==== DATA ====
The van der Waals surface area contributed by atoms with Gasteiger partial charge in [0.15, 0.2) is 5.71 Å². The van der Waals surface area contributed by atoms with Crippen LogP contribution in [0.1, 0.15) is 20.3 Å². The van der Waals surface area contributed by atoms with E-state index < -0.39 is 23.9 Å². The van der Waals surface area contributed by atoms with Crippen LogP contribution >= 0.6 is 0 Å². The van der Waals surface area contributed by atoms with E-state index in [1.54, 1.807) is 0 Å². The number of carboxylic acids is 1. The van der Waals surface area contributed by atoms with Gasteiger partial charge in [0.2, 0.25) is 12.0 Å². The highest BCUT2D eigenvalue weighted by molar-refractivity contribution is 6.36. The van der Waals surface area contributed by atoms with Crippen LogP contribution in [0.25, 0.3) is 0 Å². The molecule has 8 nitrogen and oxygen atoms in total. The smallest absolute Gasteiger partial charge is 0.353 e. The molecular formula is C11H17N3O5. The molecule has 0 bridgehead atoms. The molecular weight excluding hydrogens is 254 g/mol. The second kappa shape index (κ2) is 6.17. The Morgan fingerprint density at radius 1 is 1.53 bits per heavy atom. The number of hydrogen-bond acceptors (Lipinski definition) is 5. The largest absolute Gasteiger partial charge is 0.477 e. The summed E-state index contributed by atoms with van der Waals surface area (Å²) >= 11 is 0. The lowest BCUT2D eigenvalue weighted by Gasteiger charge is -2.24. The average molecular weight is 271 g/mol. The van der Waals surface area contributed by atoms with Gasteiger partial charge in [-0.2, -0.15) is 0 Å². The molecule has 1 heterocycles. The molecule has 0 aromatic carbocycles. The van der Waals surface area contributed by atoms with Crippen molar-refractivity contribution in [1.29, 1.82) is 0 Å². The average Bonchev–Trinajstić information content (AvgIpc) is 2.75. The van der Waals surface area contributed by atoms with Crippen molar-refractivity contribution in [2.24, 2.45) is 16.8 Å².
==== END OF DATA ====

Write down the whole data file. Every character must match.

The van der Waals surface area contributed by atoms with Gasteiger partial charge in [0.15, 0.2) is 5.71 Å². The van der Waals surface area contributed by atoms with Crippen LogP contribution in [0.1, 0.15) is 20.3 Å². The van der Waals surface area contributed by atoms with E-state index < -0.39 is 23.9 Å². The van der Waals surface area contributed by atoms with Crippen LogP contribution >= 0.6 is 0 Å². The van der Waals surface area contributed by atoms with E-state index in [1.54, 1.807) is 0 Å². The number of carboxylic acids is 1. The van der Waals surface area contributed by atoms with Gasteiger partial charge in [0.2, 0.25) is 12.0 Å². The highest BCUT2D eigenvalue weighted by molar-refractivity contribution is 6.36. The van der Waals surface area contributed by atoms with Crippen LogP contribution in [0.25, 0.3) is 0 Å². The molecule has 8 nitrogen and oxygen atoms in total. The smallest absolute Gasteiger partial charge is 0.353 e. The molecular formula is C11H17N3O5. The molecule has 0 bridgehead atoms. The molecular weight excluding hydrogens is 254 g/mol. The second kappa shape index (κ2) is 6.17. The Morgan fingerprint density at radius 1 is 1.53 bits per heavy atom. The number of hydrogen-bond acceptors (Lipinski definition) is 5. The largest absolute Gasteiger partial charge is 0.477 e. The summed E-state index contributed by atoms with van der Waals surface area (Å²) >= 11 is 0. The lowest BCUT2D eigenvalue weighted by Gasteiger charge is -2.24. The average molecular weight is 271 g/mol. The van der Waals surface area contributed by atoms with Gasteiger partial charge in [-0.2, -0.15) is 0 Å². The molecule has 1 heterocycles. The molecule has 0 aromatic carbocycles. The van der Waals surface area contributed by atoms with Crippen molar-refractivity contribution in [1.29, 1.82) is 0 Å². The average Bonchev–Trinajstić information content (AvgIpc) is 2.75. The van der Waals surface area contributed by atoms with Crippen molar-refractivity contribution in [2.24, 2.45) is 16.8 Å².